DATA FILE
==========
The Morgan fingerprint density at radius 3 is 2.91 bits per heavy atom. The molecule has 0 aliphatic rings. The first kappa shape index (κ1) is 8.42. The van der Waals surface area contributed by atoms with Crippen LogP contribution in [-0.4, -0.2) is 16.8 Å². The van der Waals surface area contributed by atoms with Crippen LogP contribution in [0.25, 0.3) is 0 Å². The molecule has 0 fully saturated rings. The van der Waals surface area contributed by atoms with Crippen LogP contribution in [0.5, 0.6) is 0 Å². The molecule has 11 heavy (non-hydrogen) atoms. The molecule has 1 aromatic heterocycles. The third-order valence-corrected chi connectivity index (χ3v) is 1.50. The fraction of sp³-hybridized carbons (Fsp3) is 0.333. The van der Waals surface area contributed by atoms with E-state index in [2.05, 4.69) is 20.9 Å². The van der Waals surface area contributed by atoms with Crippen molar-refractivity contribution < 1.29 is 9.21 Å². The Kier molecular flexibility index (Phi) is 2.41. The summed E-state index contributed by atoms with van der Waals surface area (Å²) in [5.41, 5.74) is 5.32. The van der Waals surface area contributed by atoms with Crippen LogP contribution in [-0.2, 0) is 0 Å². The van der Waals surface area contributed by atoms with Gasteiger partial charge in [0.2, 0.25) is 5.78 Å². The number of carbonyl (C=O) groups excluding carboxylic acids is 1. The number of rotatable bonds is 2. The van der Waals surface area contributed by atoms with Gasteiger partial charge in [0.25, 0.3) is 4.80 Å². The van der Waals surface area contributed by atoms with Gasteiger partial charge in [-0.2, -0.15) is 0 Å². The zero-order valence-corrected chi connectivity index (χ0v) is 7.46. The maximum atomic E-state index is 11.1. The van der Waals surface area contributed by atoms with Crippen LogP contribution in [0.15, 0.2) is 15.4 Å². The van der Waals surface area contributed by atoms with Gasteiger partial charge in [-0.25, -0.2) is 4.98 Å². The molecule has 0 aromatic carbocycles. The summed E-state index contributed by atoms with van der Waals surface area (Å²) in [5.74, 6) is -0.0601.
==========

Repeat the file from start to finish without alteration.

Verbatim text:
The Morgan fingerprint density at radius 3 is 2.91 bits per heavy atom. The molecule has 0 aliphatic rings. The first kappa shape index (κ1) is 8.42. The van der Waals surface area contributed by atoms with Crippen LogP contribution in [-0.4, -0.2) is 16.8 Å². The van der Waals surface area contributed by atoms with Crippen LogP contribution in [0.25, 0.3) is 0 Å². The molecule has 0 fully saturated rings. The van der Waals surface area contributed by atoms with Crippen LogP contribution in [0.5, 0.6) is 0 Å². The molecule has 11 heavy (non-hydrogen) atoms. The molecule has 1 aromatic heterocycles. The third-order valence-corrected chi connectivity index (χ3v) is 1.50. The fraction of sp³-hybridized carbons (Fsp3) is 0.333. The van der Waals surface area contributed by atoms with E-state index in [2.05, 4.69) is 20.9 Å². The van der Waals surface area contributed by atoms with Crippen molar-refractivity contribution < 1.29 is 9.21 Å². The Kier molecular flexibility index (Phi) is 2.41. The summed E-state index contributed by atoms with van der Waals surface area (Å²) in [5.41, 5.74) is 5.32. The van der Waals surface area contributed by atoms with Crippen LogP contribution in [-0.2, 0) is 0 Å². The van der Waals surface area contributed by atoms with Gasteiger partial charge in [0.2, 0.25) is 5.78 Å². The number of carbonyl (C=O) groups excluding carboxylic acids is 1. The number of rotatable bonds is 2. The van der Waals surface area contributed by atoms with Gasteiger partial charge in [0.25, 0.3) is 4.80 Å². The van der Waals surface area contributed by atoms with Gasteiger partial charge in [-0.2, -0.15) is 0 Å². The zero-order valence-corrected chi connectivity index (χ0v) is 7.46. The maximum atomic E-state index is 11.1. The van der Waals surface area contributed by atoms with Crippen LogP contribution in [0.15, 0.2) is 15.4 Å². The van der Waals surface area contributed by atoms with Gasteiger partial charge in [-0.25, -0.2) is 4.98 Å². The molecule has 0 aromatic carbocycles. The summed E-state index contributed by atoms with van der Waals surface area (Å²) in [5.74, 6) is -0.0601.